H. L. Mencken
Be it enacted--that it shall be unlawful for any teacher in any of the universities, normals, and all other public schools in the state, which are supported in whole or in part by the public school funds of the state, to teach the theory that denies the story of the divine creation of man as taught in the Bible, and to teach instead that man has descended from a lower order of animals.
This statute was passed by the legislature of the state of Tennesse on March 21, 1925. It was a climax in a struggle that had split American Protestants into two warring camps. On the one side were the fundamentalists--those who believed in the letter of the Bible and who refused to accept any teaching that conflicted with it. On the other side were the modernists (or liberals), who, like the medieval scholastics, tried to reconcile faith with reason. The Tennessee legislature, dominated by fundamentalists, decided to deliver a powerful blow to the body of the modernists.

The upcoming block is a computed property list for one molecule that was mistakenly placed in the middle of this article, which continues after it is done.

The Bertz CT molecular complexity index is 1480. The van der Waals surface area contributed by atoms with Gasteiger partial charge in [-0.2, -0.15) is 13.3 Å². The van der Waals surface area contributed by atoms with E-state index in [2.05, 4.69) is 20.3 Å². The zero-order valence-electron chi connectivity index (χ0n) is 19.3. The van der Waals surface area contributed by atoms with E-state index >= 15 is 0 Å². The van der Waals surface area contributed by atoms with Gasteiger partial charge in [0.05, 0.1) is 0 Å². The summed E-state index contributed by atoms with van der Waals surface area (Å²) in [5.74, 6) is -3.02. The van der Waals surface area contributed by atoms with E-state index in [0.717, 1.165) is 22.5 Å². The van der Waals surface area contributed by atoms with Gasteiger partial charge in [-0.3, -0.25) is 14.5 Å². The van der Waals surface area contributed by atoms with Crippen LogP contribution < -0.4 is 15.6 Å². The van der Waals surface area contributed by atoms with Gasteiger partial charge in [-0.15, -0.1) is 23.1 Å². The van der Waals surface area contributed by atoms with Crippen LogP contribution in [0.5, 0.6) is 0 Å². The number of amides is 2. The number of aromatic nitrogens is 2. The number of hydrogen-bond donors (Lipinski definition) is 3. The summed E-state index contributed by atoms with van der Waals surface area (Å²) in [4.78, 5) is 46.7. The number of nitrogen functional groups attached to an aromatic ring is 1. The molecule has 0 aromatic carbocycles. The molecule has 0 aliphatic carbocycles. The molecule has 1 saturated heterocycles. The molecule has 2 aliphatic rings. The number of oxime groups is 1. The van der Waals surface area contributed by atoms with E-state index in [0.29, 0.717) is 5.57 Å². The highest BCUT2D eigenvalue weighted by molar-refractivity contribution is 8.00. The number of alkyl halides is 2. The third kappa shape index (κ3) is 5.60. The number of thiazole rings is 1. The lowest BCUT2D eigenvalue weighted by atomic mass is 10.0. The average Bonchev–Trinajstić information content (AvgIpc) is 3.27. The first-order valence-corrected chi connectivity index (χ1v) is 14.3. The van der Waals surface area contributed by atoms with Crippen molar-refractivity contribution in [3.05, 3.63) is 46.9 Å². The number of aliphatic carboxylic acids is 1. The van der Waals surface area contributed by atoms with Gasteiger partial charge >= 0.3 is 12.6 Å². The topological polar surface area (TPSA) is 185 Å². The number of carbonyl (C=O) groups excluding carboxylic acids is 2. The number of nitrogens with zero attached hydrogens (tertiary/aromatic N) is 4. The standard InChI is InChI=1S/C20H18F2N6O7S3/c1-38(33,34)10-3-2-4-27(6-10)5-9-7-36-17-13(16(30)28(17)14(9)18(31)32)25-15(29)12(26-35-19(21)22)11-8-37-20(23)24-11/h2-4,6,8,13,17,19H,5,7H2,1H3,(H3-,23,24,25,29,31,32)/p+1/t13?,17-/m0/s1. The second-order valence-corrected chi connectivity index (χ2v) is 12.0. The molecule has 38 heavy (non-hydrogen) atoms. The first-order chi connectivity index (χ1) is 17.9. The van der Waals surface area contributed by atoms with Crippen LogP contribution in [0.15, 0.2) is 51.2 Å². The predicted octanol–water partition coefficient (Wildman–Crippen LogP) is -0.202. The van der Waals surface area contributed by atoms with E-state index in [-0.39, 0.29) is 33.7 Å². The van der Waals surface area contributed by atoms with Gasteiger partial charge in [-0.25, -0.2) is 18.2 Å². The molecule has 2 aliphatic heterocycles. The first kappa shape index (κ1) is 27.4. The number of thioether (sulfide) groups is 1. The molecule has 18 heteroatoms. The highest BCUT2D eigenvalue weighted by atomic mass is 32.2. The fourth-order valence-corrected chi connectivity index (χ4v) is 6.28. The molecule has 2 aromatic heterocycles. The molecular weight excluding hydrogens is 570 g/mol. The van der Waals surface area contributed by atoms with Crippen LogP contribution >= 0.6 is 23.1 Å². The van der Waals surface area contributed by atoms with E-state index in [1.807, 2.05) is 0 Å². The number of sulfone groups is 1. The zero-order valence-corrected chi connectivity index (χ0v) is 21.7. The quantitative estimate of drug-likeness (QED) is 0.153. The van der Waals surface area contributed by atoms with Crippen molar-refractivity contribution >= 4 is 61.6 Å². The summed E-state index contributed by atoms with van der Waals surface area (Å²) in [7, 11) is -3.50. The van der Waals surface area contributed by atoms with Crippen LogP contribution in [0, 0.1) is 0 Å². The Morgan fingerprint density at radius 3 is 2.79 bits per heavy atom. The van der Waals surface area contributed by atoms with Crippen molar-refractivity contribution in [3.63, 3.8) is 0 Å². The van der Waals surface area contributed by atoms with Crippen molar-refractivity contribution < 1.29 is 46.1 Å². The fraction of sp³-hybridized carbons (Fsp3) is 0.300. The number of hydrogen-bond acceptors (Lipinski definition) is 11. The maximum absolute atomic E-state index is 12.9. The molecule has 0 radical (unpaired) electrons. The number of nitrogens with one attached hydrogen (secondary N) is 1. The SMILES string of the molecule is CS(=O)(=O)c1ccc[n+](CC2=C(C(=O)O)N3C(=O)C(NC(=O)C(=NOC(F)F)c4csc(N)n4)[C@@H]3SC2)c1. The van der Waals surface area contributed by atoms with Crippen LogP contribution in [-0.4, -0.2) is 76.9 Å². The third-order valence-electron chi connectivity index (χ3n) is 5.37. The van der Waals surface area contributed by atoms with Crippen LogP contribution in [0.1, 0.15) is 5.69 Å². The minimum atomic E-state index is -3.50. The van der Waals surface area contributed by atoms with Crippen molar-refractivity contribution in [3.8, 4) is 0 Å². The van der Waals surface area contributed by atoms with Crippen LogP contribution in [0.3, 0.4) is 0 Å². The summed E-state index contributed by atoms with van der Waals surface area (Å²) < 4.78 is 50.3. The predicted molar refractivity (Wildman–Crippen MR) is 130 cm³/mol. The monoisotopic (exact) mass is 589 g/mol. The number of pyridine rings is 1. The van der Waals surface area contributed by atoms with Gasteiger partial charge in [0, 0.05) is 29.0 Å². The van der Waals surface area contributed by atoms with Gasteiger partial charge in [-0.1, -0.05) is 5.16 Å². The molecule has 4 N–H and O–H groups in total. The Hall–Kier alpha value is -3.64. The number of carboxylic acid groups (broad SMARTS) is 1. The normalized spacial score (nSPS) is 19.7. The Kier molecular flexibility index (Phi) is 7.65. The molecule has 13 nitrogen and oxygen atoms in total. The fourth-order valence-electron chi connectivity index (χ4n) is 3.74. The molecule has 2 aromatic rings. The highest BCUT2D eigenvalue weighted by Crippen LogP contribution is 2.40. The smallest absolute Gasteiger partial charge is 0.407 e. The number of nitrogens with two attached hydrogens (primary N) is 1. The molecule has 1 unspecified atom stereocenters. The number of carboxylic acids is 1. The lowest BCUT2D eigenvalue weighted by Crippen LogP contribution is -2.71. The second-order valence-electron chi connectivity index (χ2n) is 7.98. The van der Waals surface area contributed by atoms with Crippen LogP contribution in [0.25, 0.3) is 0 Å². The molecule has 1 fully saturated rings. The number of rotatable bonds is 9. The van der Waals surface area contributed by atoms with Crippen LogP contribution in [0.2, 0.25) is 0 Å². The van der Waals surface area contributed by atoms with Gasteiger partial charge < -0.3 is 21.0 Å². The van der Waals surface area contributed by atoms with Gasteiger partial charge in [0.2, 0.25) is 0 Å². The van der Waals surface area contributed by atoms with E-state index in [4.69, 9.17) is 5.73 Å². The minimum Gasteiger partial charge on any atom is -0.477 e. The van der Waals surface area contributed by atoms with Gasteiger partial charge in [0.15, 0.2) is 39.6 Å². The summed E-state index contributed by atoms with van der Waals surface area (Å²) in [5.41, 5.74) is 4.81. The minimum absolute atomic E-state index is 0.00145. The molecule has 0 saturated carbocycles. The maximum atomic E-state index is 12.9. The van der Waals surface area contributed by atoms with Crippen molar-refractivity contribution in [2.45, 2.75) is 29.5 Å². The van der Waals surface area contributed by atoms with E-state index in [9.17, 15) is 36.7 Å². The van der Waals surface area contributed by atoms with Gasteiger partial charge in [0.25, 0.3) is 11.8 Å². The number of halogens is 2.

A few strong-minded liberals in the small town of Dayton, Tennessee, decided to put the law to a test. They persuaded John Thomas Scopes, a teacher of biology at the local high school, to allow himself to be caught red-handed in the act of teaching evolution to his pupils. Thus began a drama that was soon ballyhooed by an irreverent press into a great national circus occupying the attention of the entire world through the summer days of 1925. William Jennings Bryan, the Great Commoner--famous orator, leader of the free-silver forces, thrice-defeated candidate for President of the United States, former Secretary of State, and zealous, indefatigable champion of the Bible--volunteered his services to the prosecution. Clarence